She said that the term "mine action" should, in principle, only make reference to activities aimed to dealing with the problems resulting from the indiscriminate and irresponsible presence of landmines. The text should focus on the humanitarian dimension and international assistance to affected countries. Legal and security issues should not be discussed within that framework. According to the United Nations Charter, responsibility for the Organization's policies rested with the Member States. It was necessary to respect that approach, taking into account the strategic programme of the Organization's programme activities and its budget.
The demining process should not distract from other important aspects of mine-action activities, such as the assistance to victims, she said. The timely mobilization of international financial and technical assistance had special importance. At the same time, countries that had placed mines in the territory of other States should bear legal and political responsibilities as a consequence. The United Nations had an important task to accomplish by providing assistance, upon request, to the affected countries, including the implementation of rehabilitation programmes. Such activities could be immensely useful to affected developing countries. Cuba supported a thorough review of additional financial and technical assistance to affected countries on the basis of mutual respect and the search for mutually acceptable solutions.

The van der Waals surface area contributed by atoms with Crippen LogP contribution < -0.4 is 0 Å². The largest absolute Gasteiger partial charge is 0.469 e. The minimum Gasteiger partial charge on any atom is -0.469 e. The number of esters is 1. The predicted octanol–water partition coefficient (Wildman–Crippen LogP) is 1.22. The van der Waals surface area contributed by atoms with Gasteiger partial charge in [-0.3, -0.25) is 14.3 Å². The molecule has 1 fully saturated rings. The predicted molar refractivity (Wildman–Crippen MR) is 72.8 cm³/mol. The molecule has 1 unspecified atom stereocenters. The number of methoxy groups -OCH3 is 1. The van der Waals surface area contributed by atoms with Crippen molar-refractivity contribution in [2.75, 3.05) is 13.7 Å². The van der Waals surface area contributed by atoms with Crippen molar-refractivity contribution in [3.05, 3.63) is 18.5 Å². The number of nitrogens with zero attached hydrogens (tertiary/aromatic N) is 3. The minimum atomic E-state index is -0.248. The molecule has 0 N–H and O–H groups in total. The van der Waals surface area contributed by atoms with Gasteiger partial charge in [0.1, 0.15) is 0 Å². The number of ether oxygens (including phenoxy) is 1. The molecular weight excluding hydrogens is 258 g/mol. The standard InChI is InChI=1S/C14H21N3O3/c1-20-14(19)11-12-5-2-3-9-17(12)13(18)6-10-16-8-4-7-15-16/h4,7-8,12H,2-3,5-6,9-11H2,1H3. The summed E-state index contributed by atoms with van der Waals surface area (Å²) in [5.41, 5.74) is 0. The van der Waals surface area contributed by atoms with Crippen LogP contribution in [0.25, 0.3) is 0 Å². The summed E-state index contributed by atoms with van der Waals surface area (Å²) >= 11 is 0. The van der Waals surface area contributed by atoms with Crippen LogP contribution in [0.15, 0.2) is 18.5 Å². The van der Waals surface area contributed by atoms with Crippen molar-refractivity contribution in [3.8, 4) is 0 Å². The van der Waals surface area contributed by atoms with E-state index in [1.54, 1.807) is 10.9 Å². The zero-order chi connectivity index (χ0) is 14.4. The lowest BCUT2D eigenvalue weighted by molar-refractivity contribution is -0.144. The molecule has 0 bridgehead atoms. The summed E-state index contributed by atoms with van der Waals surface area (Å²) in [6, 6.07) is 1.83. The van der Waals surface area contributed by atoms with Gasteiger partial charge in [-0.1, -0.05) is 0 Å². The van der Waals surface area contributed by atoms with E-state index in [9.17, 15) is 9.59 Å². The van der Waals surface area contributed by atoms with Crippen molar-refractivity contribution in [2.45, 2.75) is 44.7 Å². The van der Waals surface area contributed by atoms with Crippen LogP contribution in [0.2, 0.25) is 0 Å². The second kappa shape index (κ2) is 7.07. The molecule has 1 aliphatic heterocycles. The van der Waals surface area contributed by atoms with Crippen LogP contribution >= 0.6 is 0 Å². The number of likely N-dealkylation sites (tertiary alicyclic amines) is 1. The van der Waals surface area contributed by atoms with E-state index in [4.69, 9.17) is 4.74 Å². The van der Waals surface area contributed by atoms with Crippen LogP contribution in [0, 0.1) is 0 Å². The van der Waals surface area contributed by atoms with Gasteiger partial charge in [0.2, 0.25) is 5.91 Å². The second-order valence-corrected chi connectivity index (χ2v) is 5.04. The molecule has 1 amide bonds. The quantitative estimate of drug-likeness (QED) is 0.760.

Mr. THOMSON (United Kingdom), speaking on behalf of the European Union and associated States, said international mine action not only worked towards a world free of the threat of landmines and explosive remnants of war, but also helped contribute towards peace and stability globally and the achievement of the Millennium Development Goals. Mine action, therefore, was an important priority for the European Union, with 384 million euro allocated for such activities since 2003. Another important goal was the universalization of the Ottawa Convention. The European Union was pleased that 147 States had agreed to be bound by its provisions. Progress in strengthening the provisions of the Convention on Certain Conventional Weapons, particularly with respect to the adoption of a fifth Protocol on Explosive Remnants of War, was also welcome.